3. How to Read Your Bible and a Commentary Together

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In the previous section, you learned how to find, open, and read your Bible in Logos. In this article, I’ll show you some of the ways Logos makes the other resources in your library readily available as you read your Bible.

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Open a Commentary, Study Bible, or Lexicon

If you want to quickly open a Bible and linked Commentary, you can open the Bible and Commentary Layout. Select Layouts and select Bible and Commentary from the left pane of the menu. This will open your preferred Bible and your highest prioritized commentary, linked together.



To pick a specific resource, open the Library. If you know the title of the resource you want to open, enter it in the library find box. If you want to see all your resources of a particular type, you can enter any of the following syntax into the library find box:

  • type:commentary
  • type:"study bible"
  • type:lexicon

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You can also filter your library by author, resource type, and other categories using the Library sidebar. Click the filters you want to apply. Every resource that matches your selected filters will be displayed.

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When you click a resource in the Library, it will open in a new panel. Depending on what resources you already had open, you may have to click and drag your panels around to arrange them in the way that works best for you.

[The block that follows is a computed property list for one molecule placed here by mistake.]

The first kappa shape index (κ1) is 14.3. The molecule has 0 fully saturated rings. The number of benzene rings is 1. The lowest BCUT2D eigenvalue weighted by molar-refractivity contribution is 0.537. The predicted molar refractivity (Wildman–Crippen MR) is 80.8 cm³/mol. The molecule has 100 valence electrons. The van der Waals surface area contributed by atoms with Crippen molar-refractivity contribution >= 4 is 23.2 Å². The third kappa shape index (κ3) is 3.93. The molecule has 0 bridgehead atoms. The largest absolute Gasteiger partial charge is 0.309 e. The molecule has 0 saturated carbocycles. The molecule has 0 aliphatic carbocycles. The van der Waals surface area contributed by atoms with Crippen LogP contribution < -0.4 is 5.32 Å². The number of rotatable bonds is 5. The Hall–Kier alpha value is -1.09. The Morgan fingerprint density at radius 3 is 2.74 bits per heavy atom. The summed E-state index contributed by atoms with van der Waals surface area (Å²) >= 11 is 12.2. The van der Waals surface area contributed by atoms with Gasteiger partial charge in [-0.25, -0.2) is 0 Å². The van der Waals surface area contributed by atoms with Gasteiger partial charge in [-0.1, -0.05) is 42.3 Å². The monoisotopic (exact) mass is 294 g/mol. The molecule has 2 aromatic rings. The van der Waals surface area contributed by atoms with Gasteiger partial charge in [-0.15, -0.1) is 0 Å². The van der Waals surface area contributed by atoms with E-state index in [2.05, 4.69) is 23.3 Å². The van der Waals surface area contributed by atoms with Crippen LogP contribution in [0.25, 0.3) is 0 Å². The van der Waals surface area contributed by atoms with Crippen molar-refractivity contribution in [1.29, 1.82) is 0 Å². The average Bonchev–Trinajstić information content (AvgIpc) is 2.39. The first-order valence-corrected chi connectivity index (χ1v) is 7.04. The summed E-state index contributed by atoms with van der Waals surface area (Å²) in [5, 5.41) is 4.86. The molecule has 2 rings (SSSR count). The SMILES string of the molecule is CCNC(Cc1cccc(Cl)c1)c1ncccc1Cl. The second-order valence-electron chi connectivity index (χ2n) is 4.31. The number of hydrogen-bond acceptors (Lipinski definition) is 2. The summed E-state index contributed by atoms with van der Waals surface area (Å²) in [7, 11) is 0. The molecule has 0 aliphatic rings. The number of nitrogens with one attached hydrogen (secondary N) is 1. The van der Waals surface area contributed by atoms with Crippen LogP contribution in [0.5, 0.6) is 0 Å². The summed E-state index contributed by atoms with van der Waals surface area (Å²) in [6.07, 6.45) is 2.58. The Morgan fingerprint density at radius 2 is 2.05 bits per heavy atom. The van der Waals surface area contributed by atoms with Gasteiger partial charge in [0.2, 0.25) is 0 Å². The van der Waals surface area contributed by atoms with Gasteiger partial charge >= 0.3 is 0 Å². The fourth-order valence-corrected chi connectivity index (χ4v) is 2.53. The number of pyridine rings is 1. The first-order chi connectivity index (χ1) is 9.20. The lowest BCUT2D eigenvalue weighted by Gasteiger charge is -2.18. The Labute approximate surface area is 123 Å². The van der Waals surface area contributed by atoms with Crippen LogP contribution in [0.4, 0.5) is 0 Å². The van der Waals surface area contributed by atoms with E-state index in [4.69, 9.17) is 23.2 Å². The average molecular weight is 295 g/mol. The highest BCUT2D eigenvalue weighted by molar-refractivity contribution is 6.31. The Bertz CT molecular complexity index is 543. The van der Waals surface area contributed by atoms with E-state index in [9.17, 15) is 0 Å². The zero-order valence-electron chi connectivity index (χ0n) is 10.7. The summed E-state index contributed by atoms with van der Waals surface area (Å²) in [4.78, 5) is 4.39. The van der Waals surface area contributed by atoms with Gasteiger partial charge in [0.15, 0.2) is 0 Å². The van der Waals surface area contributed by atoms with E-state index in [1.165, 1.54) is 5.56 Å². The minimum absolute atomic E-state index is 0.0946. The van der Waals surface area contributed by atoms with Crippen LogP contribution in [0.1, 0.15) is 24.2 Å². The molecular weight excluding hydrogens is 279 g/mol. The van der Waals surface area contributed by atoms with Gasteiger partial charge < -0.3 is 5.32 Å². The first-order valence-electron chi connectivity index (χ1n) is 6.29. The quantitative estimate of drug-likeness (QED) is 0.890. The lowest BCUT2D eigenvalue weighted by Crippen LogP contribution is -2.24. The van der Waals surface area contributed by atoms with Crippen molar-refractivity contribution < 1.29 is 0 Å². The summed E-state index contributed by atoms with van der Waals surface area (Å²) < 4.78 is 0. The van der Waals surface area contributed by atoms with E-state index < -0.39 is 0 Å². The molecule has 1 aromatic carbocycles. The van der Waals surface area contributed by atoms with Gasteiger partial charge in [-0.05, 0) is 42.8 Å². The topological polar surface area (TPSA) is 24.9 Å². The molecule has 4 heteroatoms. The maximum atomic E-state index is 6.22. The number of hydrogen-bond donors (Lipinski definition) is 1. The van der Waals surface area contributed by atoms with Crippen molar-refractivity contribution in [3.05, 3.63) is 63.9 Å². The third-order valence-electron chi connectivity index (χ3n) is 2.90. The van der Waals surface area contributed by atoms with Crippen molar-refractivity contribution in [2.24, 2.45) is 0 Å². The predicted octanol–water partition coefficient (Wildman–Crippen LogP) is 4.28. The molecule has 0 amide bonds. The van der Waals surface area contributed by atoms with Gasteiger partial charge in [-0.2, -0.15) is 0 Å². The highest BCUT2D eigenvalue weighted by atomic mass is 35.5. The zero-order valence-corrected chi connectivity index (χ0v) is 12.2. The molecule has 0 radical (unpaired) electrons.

Linking Resources Together


In Logos, you can keep two or more resources in sync using link sets. For example, if you scroll down in your Bible, your linked commentary will also scroll down so that your commentary covers the same passage.

Note: Link sets only work between resources that have overlapping milestone types. For example, Bibles and commentaries are both arranged by verse number, so they can be linked together. You couldn’t link a Bible to a monograph, because monographs typically have page numbers as milestones rather than verse numbers.


Create a Link Set

Click the panel menu icon in your Bible panel, then select Link Set: A (You can have up to six different link sets at once – each designated by a different letter – but we recommend you start with just one). Next, do the same for the resource you want to link to your Bible: click the panel menu icon and select Link Set: A.

Now, when you scroll in one linked resource, the other will follow it.


Note: Linking a Bible with a lexicon works a little differently. Instead of scrolling as you scroll down your Bible, your lexicon will open to the entry for whatever word you click. Learn more.

You can also link your Bible to various guides and tools in Logos. Try linking your Bible to the Passage Guide, the Text Comparison tool, and other passage-based features.

Don’t Forget – if you’ve arranged Logos in a way you’d like to revisit in the future, save your current layout. Select Layouts and select Save as named layout.

Learn more about using Link Sets.


Use Visual Filters to See Corresponding Words